A more recent study published in the 2016 issue of the British Journal of General Practice, titled “A 5-year follow-up study of users of benzodiazepine: starting with diazepam versus oxazepam,” suggested that oxazepam has an exceptionally low potential for producing dependence.
Even though oxazepam is a schedule IV drug, as a benzodiazepine it leads to physical and psychological dependence, especially with prolonged or improper use.
How long does it take to become addicted to Oxazepam?
It takes about 4-6 weeks to become addicted to oxazepam. Oxazepam is designed for short-term relief of intense anxiety, typically spanning 2-4 weeks, as described in the Patient Information Leaflet by electronic medicines compendium on “Oxazepam; 10mg And 15mg Tablets,” revised in August 2018. Extended use beyond this recommended period, without breaks, contributes to heightened tolerance, potentially fostering physical dependence and increasing the risk of addiction.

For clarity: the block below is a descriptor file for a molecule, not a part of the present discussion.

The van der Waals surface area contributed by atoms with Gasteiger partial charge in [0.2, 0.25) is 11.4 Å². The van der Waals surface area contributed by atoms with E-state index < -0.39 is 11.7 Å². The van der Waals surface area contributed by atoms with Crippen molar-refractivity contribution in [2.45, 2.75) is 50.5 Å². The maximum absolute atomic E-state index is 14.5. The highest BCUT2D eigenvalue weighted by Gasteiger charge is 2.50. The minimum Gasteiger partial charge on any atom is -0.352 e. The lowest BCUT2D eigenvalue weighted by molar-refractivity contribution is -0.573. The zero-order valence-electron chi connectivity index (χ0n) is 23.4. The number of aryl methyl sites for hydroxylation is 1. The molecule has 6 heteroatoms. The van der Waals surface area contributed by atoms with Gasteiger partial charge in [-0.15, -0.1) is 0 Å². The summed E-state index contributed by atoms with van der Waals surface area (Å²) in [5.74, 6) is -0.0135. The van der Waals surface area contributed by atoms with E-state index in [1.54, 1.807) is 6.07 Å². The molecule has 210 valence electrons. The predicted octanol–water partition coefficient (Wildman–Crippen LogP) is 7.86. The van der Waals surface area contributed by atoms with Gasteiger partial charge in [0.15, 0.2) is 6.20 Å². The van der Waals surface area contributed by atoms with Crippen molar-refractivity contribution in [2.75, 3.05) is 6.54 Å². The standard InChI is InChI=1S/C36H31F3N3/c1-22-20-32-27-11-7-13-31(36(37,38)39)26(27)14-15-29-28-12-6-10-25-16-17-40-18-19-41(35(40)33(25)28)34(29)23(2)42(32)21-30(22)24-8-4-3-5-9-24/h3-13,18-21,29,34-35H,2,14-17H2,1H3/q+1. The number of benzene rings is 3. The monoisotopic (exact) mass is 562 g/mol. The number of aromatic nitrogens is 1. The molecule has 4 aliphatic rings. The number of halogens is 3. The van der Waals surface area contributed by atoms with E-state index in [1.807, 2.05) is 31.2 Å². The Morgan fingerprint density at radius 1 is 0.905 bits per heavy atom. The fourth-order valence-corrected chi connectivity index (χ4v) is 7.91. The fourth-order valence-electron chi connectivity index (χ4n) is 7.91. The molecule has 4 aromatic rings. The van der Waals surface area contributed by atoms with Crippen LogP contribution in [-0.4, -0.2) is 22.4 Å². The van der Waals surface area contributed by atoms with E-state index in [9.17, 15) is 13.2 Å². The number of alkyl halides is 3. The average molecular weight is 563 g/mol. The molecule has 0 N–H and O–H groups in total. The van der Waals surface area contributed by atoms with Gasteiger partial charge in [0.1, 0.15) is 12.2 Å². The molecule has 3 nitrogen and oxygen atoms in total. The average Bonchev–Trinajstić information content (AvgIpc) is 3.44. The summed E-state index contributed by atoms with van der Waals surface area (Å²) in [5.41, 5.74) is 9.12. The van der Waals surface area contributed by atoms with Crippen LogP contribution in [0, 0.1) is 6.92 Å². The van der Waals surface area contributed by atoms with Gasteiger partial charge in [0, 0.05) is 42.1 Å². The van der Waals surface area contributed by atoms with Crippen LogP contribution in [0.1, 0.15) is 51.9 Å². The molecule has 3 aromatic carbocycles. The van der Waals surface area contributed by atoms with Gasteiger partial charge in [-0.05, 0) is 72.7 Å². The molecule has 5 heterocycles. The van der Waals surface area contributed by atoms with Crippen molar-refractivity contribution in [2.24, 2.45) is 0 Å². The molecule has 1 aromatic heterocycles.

It is worth noting that the timeframe to become addicted to oxazepam varies widely among individuals. Factors influencing addiction risk include the dosage, duration of use, individual susceptibility, genetics, and adherence to prescribed guidelines.
What are the signs of Oxazepam addiction?
The signs of oxazepam addiction are listed below.
- Withdrawal symptoms when not using oxazepam: These symptoms manifest as both physical and psychological distress when an individual is not taking the prescribed medication, indicating a potential dependence.
- Seeming confused and drowsy: Oxazepam addiction causes individuals to appear confused and drowsy due to the drug’s sedative effects.
- Being unable to discontinue oxazepam even after trying to: Loss of control becomes apparent when an individual faces challenges in reducing or controlling their oxazepam use despite experiencing negative consequences.
- Continued use despite harm occurs: When individuals persist in using oxazepam even when it results in negative impacts on their personal, social, or professional lives, is an indication of experiencing addiction to the drug.